2 Sneaky Ways Landlords Try to Evict Tenants

17 August 2015
 Categories: Law, Articles


Landlords must go through a fairly strict process before they can legally evict tenants from residences. Because the process can take time, involves some legal wrangling, and may cost money to resolve, some landlords use creative self-help methods to get tenants out. Here are a couple of the sneaky tactics some landlords use to get rid of tenants and what you can do if you think you're the victim of an illegal eviction.

The "Landlord's Own Use" Scam

If there is no just cause—such as overdue rent—a landlord cannot evict a tenant and must wait until the rental period ends before he or she can take back the unit. There is one exception to this rule, however. Landlords can legally break the lease early if the person is reclaiming the rental unit for his or her own use. In this case, the landlord must give the tenant a minimum of 60 days notice, and the rental can only subsequently be occupied by the landlord; spouse, children or parents of the landlord; or someone who will be caring for the landlord or his or her family members.

Unfortunately, some landlords abuse this loophole and try to get tenants out by claiming they want to use the property for themselves. Instead, they turn around and rent the unit to other people at a higher price. This happened to an Ontario couple. Their landlord sent them a letter claiming he wanted them to move out so his mother-in-law could move into their apartment. However, a few months later, an ad appeared online for their old apartment at nearly twice the rent they had been paying.

Tenants can win monetary awards for damages resulting from being illegally evicted in this manner. However, these victories are typically bittersweet, as the tenants still lose their housing.

"Gotcha" Evictions

Landlords can evict tenants for violating their leases. For instance, if the lease states the renter cannot have pets in the home and the landlord finds out the tenant has one, then he or she has the right to ask the person to either rectify the violation or leave.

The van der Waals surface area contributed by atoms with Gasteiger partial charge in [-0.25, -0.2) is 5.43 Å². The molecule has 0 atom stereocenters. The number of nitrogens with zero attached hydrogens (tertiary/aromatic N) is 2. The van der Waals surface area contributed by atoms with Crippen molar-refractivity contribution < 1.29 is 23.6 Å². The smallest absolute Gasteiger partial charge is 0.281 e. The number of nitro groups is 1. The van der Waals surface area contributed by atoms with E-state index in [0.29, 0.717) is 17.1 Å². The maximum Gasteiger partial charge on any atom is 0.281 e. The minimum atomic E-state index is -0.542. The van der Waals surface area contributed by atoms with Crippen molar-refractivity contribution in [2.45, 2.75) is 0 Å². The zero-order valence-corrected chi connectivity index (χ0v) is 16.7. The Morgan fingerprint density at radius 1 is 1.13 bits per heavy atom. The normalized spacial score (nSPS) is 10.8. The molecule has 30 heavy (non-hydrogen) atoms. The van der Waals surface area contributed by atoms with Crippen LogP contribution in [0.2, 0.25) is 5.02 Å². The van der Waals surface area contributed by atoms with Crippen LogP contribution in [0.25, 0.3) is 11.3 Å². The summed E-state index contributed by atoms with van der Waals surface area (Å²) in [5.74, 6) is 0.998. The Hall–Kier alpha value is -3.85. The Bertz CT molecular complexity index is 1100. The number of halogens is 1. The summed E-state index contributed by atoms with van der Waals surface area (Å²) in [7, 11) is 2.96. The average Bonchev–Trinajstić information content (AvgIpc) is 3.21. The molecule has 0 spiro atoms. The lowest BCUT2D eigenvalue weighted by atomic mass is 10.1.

While it's understandable landlords will want to get tenants out for major violations (e.g. doing drugs in the residence), some landlords take things to a new level and try to use low-level violations (e.g. leaving a bicycle in the hallway) to evict tenants. In some cases, these landlords knew about the violations but let them slide until they became motivated to get the tenants out for one reason or another.

This typically happens in areas where tenants may not know their rights or fear fighting the landlord about the unfair eviction because of other circumstances such as being undocumented. For instance, landlords in San Francisco, California, are currently using this tactic to evict tenants in affordable housing, most likely so they can turn around rent the residences to others for higher amounts.

Fighting this tactic can often be tricky for tenants because they did technically violate the lease. At the same time, they may have a case for unfair eviction if the landlord failed to enforce the contract on previous occasions, harassed the tenants, or committed other illegal acts such as changing the locks.

Suing for Unfair Eviction

As noted previously, it is possible to sue a landlord for unfair eviction and recover money to cover the losses you sustained from being forced to move prematurely. For instance, you can often get money for moving expenses, property loss or damage, and possibly even punitive damages if the landlord's behavior was particularly egregious.

It's best to speak to a lawyer in your area about your case if you believe you've been unfairly evicted from your place of residence. The attorney can guide you on the optimal way to proceed with the case to ensure you obtain the outcome you want.